Memia 2020.12: 🔲🔲Post-Covid shapes🔲🔲//💰what's wrong with how we used to make money?💰// debt will eat itself // elimination↗️emancipation // watching the watchers
Hubble birthday to you
Hi / Kia ora
Level 3 is here! (With apologies to readers outside Aotearoa - and congratulations 🥂 to all inside - but coffee rarely tastes this good).☕
Another week, another Memia roundup of strategic foresight, new tech and interesting links from me, Ben Reid - viewed from my corner of the world, Aotearoa New Zealand. Please feel free to forward this email - and you can sign up here if you haven’t already.
The most clicked link in the last issue (~9% of openers) was Stephen Wolfram’s 25,000 word “overview” of the Wolfram Physics Project. I haven’t quite worked up the stamina to go back over it one more time 🤓.
Covid-19 - how it spread
How did the world get to >3 million Covid-19 cases and 211,000 deaths? Nextstrain is an open-source project to harness the potential of publicly available pathogen genome data. Check out their up to date animated visualizations - data tells a story. 3 million cases => less than 0.04% of the global population infected so far.😧
Shapes of post-Covid
Lots of post-coronavirus scenario modelling happening in the last few weeks:
Global consulting firm BCG distils the basic shape of recovery for many countries into three phases: Flatten, Fight and Future.
However in Aotearoa, Australia and a few other select states worldwide who are able to achieve effective “elimination” of the virus (…it’s still unclear exactly what that means…), the aspiration is that the path to recovery will be quicker, with fewer speedbumps and a happier ending: Elimination, Economic Reimagination and Emancipation:
Factors enabling the economic recovery - and reimagination - may well include the establishment of an Australia-Aotearoa Coronavirus Exclusion Bubble; high end tourists, returning overseas students (…and coronavirus refugees…) willing to pay for and endure quarantine; the substantial Kiwi diaspora returning home bringing their international contact networks with them; a Universal Basic Income; as well as the more conventional government infrastructure and environmental projects which are front-and-centre of the political narrative right now.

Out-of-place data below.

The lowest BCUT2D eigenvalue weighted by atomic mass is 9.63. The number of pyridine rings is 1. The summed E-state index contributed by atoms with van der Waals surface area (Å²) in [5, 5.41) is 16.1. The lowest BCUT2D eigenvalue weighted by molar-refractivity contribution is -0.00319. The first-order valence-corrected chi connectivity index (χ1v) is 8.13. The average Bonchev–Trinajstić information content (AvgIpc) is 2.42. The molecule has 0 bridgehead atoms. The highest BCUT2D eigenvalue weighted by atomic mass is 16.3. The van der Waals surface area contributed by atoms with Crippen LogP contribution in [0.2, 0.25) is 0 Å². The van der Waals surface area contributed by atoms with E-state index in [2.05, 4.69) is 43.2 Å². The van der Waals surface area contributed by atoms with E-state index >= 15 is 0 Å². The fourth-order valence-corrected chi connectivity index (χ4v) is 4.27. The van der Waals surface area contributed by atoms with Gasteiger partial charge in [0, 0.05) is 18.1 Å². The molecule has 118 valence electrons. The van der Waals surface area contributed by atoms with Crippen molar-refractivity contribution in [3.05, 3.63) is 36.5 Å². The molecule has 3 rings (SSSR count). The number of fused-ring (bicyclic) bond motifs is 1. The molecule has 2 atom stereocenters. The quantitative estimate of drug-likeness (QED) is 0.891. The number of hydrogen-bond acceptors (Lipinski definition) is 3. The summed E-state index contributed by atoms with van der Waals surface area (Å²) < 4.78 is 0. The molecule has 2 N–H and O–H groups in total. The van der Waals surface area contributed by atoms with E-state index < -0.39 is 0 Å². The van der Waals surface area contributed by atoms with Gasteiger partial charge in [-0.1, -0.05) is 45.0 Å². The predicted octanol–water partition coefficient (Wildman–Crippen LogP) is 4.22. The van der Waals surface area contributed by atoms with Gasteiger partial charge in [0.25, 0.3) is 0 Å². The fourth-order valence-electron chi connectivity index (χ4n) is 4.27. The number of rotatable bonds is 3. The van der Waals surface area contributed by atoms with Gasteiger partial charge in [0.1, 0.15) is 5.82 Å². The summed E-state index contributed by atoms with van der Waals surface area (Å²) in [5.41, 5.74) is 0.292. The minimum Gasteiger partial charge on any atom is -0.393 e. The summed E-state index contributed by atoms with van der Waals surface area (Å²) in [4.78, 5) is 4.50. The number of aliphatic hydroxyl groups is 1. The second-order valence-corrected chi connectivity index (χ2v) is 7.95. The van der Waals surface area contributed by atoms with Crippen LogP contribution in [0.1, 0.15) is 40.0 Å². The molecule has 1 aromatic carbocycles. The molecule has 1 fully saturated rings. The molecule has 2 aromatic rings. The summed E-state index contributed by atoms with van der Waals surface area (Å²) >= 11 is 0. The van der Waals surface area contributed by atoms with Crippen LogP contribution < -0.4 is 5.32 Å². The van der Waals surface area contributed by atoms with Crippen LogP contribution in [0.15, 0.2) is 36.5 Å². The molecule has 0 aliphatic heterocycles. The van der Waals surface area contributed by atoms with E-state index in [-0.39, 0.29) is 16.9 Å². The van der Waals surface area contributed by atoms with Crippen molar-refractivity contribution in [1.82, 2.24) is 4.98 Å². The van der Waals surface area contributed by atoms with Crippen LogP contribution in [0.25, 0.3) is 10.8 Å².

Yes, Emancipation arrives IF and only IF a vaccine or treatment eventuates…but I think we can safely kick that can down the road, for now).
🔲🔲🔲🔲 Future scenarios come in imaginatively-titled fours, I have discovered. Australian futurist Ross Dawson, himself no stranger to the magic futuregazing quadrant 😉, compiles 5 insightful sets of scenarios, pretty much all framed as 2x2 grids:
Deloitte: “The passing storm”, “Good company”, “Lone wolves”, “Sunrise in the east”
Journal for Futures Studies: “Star Trek”, “New humanity”, “Orbanisation” (clever), “Hyper-capitalism”
Centre for the Understanding of Sustainable Prosperity: “State capitalism”, “Barbarism”, “State socialism”, “Mutual aid”
South African scenario planner Clem Sunter: “Much ado about nothing”, “The Camel’s Straw”, “Spain again” and “Tightrope”
…and finally, Center for Strategic & International Studies: “Rapid recovery”, “Rollercoaster”, “Decline and catastrophe”. [What, only three?!?]
Some innovation on the futures-as-quadrant format required, I think.
Speaking of innovation, here are 11 Bold (Covid-Triggered) Policy Moves from around the world.
And former UK Prime Minister Tony Blair took part in a “Thinkin” session with independent news trailblazers Tortoise Media. Among a broad range of topics discussed, he pointed to Africa’s forthcoming Covid-19 battle:
“If African economies freeze, food supply chains will stop…they will lose more people to hunger than to Covid-19 if economies lock down.”
This prediction is backed up by the World Food Program, who estimate that the number of people facing acute hunger could double to 265 million by the end of this year. Some very big rocks and very hard places for the world to navigate in 2020 and beyond. How can NZ help?
What’s wrong with how we used to make money?